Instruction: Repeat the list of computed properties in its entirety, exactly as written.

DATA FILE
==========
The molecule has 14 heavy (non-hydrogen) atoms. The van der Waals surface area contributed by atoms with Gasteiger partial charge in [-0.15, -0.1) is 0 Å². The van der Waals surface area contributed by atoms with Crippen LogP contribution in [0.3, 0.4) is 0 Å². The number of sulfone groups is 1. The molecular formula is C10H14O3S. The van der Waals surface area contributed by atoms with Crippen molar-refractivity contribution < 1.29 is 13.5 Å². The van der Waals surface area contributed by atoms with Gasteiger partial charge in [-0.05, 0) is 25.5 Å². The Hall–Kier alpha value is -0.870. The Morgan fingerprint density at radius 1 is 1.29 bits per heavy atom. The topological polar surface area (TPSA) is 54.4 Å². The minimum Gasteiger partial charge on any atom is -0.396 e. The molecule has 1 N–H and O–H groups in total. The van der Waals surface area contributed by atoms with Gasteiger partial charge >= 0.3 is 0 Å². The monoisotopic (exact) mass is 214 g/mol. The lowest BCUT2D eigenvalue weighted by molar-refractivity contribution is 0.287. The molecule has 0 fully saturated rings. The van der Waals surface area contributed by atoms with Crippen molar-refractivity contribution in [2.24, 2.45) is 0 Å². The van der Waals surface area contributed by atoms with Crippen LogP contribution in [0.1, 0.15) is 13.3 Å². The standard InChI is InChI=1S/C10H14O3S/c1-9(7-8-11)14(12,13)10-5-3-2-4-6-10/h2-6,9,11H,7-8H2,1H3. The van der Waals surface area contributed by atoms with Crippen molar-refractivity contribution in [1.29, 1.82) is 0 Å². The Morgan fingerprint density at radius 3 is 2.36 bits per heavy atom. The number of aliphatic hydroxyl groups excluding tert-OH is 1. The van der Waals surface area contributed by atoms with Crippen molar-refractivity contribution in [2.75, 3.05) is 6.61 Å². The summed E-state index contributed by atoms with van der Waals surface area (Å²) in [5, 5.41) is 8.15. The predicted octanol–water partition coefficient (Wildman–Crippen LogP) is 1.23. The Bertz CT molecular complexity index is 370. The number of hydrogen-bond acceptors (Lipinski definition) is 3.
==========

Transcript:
The molecule has 14 heavy (non-hydrogen) atoms. The van der Waals surface area contributed by atoms with Gasteiger partial charge in [-0.15, -0.1) is 0 Å². The van der Waals surface area contributed by atoms with Crippen LogP contribution in [0.3, 0.4) is 0 Å². The number of sulfone groups is 1. The molecular formula is C10H14O3S. The van der Waals surface area contributed by atoms with Crippen molar-refractivity contribution < 1.29 is 13.5 Å². The van der Waals surface area contributed by atoms with Gasteiger partial charge in [-0.05, 0) is 25.5 Å². The Hall–Kier alpha value is -0.870. The Morgan fingerprint density at radius 1 is 1.29 bits per heavy atom. The topological polar surface area (TPSA) is 54.4 Å². The minimum Gasteiger partial charge on any atom is -0.396 e. The molecule has 1 N–H and O–H groups in total. The van der Waals surface area contributed by atoms with Gasteiger partial charge >= 0.3 is 0 Å². The monoisotopic (exact) mass is 214 g/mol. The lowest BCUT2D eigenvalue weighted by molar-refractivity contribution is 0.287. The molecule has 0 fully saturated rings. The van der Waals surface area contributed by atoms with Crippen molar-refractivity contribution in [2.24, 2.45) is 0 Å². The van der Waals surface area contributed by atoms with Crippen LogP contribution in [0.1, 0.15) is 13.3 Å². The standard InChI is InChI=1S/C10H14O3S/c1-9(7-8-11)14(12,13)10-5-3-2-4-6-10/h2-6,9,11H,7-8H2,1H3. The van der Waals surface area contributed by atoms with Crippen molar-refractivity contribution in [1.29, 1.82) is 0 Å². The Morgan fingerprint density at radius 3 is 2.36 bits per heavy atom. The number of aliphatic hydroxyl groups excluding tert-OH is 1. The van der Waals surface area contributed by atoms with Crippen molar-refractivity contribution in [2.75, 3.05) is 6.61 Å². The summed E-state index contributed by atoms with van der Waals surface area (Å²) in [5, 5.41) is 8.15. The predicted octanol–water partition coefficient (Wildman–Crippen LogP) is 1.23. The Bertz CT molecular complexity index is 370. The number of hydrogen-bond acceptors (Lipinski definition) is 3.